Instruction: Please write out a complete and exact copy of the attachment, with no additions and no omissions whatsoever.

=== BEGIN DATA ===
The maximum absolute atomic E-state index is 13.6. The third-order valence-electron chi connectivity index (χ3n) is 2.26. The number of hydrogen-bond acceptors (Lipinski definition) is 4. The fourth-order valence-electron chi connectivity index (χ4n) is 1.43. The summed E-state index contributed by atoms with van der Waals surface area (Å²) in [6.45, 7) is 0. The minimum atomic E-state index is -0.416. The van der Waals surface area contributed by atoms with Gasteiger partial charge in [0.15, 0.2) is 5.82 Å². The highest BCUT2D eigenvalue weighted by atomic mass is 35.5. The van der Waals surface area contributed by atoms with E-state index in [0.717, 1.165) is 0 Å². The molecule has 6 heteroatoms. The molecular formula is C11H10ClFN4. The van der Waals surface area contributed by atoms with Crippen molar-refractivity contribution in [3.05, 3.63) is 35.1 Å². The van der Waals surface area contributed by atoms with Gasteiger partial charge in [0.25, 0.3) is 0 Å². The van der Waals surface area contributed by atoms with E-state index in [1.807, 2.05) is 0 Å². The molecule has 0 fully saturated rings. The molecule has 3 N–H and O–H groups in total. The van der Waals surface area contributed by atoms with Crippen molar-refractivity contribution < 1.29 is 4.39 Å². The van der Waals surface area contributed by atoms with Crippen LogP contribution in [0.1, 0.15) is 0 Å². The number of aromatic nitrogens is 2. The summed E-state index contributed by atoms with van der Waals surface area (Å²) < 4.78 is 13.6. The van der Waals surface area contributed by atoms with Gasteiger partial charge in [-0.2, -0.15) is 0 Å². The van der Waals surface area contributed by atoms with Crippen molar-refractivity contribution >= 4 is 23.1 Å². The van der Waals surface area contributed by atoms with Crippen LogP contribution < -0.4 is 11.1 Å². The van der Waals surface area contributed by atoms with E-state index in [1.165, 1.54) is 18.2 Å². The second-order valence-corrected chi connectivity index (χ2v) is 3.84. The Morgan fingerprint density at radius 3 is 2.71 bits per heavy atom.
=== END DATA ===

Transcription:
The maximum absolute atomic E-state index is 13.6. The third-order valence-electron chi connectivity index (χ3n) is 2.26. The number of hydrogen-bond acceptors (Lipinski definition) is 4. The fourth-order valence-electron chi connectivity index (χ4n) is 1.43. The summed E-state index contributed by atoms with van der Waals surface area (Å²) in [6.45, 7) is 0. The minimum atomic E-state index is -0.416. The van der Waals surface area contributed by atoms with Gasteiger partial charge in [0.15, 0.2) is 5.82 Å². The highest BCUT2D eigenvalue weighted by atomic mass is 35.5. The van der Waals surface area contributed by atoms with E-state index in [0.717, 1.165) is 0 Å². The molecule has 6 heteroatoms. The molecular formula is C11H10ClFN4. The van der Waals surface area contributed by atoms with Crippen molar-refractivity contribution in [3.05, 3.63) is 35.1 Å². The van der Waals surface area contributed by atoms with Gasteiger partial charge in [0.25, 0.3) is 0 Å². The van der Waals surface area contributed by atoms with E-state index in [1.807, 2.05) is 0 Å². The molecule has 0 fully saturated rings. The molecule has 3 N–H and O–H groups in total. The van der Waals surface area contributed by atoms with Crippen molar-refractivity contribution < 1.29 is 4.39 Å². The van der Waals surface area contributed by atoms with Crippen LogP contribution in [0.1, 0.15) is 0 Å². The number of aromatic nitrogens is 2. The summed E-state index contributed by atoms with van der Waals surface area (Å²) < 4.78 is 13.6. The van der Waals surface area contributed by atoms with Gasteiger partial charge in [-0.2, -0.15) is 0 Å². The van der Waals surface area contributed by atoms with Crippen molar-refractivity contribution >= 4 is 23.1 Å². The van der Waals surface area contributed by atoms with Crippen LogP contribution < -0.4 is 11.1 Å². The van der Waals surface area contributed by atoms with E-state index in [1.165, 1.54) is 18.2 Å². The second-order valence-corrected chi connectivity index (χ2v) is 3.84. The Morgan fingerprint density at radius 3 is 2.71 bits per heavy atom.